Buying a new car? Be prepared to pay more
The cash-strapped Delhi government has found a new way to strengthen its exchequer — increase the road tax on new cars and two–wheelers rolling out on the city roads, reports Atul Mathur.delhi Updated: Mar 16, 2010 23:49 IST
The cash-strapped Delhi government has found a new way to strengthen its exchequer — increase the road tax on new cars and two–wheelers rolling out on the city roads.
Facing a huge deficit due to the economic slowdown in the past couple of years and massive spending on infrastructure projects for the upcoming Commonwealth Games, the Delhi government has now decided to take some harsher measures.
The Delhi government is proposing to increase the road tax on smaller cars by 100 per cent and 25-125 per cent on luxury cars in the upcoming budget, which will be tabled in the Assembly on March 22. The higher the car’s cost, the more will be the road tax.
According to the new tax structure, the road tax on cars less priced at less than Rs 4 lakh will be increased from the existing two per cent (of ex-showroom price) to four per cent.
Also, the government is introducing different tax slabs, ranging from five per cent to 9 per cent, on cars priced more than Rs 4 lakh, a highly placed source in the government said.
Road tax in Delhi, at present, is among the lowest in the country.
Delhi’s neighbouring states like Haryana and Uttar Pradesh have recently increased their road tax and registration charges.
“If a person can afford to buy a super-luxury car, he should not have problem in paying more taxes to the government,” said a highly placed source in the Delhi government.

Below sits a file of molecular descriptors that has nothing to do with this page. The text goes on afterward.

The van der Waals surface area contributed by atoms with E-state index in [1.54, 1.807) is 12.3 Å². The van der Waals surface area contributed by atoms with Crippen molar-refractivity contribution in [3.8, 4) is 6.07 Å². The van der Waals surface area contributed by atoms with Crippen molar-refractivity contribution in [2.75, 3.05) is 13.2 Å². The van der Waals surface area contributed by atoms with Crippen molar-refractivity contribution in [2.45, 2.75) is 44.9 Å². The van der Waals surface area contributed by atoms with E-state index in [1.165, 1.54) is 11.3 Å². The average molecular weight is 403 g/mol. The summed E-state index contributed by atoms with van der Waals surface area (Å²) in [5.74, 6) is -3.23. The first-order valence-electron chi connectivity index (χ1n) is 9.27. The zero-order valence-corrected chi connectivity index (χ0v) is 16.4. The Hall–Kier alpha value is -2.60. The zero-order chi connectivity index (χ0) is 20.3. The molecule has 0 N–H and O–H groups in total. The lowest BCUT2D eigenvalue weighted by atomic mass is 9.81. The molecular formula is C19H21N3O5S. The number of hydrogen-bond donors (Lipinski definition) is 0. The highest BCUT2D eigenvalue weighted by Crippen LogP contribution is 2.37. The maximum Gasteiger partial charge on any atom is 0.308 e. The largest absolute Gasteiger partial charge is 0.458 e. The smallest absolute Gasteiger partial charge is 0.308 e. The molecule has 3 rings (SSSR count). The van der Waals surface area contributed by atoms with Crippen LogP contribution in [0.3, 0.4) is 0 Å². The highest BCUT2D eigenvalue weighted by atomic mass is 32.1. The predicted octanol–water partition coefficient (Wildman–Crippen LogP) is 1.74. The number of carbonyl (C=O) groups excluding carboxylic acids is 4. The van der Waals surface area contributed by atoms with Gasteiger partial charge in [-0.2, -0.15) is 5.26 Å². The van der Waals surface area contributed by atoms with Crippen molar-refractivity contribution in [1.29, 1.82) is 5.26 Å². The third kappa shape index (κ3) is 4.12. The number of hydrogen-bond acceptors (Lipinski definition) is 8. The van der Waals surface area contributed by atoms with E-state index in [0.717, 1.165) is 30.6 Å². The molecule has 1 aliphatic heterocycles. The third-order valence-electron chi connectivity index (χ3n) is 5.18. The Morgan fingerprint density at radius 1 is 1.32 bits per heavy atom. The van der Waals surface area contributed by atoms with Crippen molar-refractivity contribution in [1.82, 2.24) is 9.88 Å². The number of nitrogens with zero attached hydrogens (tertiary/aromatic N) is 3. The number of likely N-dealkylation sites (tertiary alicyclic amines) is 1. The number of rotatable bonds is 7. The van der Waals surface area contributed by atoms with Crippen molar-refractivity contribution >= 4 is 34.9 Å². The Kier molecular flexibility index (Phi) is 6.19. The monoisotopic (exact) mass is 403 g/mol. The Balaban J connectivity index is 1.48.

According to the proposed tax structure, high-end super-luxury cars, costing above Rs 10 million (Rs 1 crore) will attract a whopping nine per cent road tax. That means, the proud buyer of Bentley Motors’ upcoming super-luxury Mulsanne car, expected to cost Rs 2.90 crore in the Indian market, will have to pay a whopping Rs 26.10 lakh as road tax to register the car in Delhi.
The government believes that the increase in road tax will not only discourage people from buying new cars to some extent but will also help improve the financial health of the state.
In 2009-2010, the Delhi government is likely to earn Rs 530 crore from registration of new vehicles.
With the new tax structure, the amount is expected to be almost double in the next fiscal, the source said.
Everyday, 900-1,000 new vehicles roll out on Delhi’s roads, of which, said sources, 250-300 are cars.
Of the 60 lakh vehicles registered in Delhi, 18.60 lakh are cars and jeeps while 38 lakh are two-wheelers.
The road tax on two-wheelers is also being hiked from two per cent of the vehicle’s cost to three per cent, sources said.
Increase in excise on cars in the union budget has already resulted in escalation of car prices with car manufacturers such as Maruti and Hyundai announcing an increase in price of their several models from Rs 6,500 to Rs 30,000.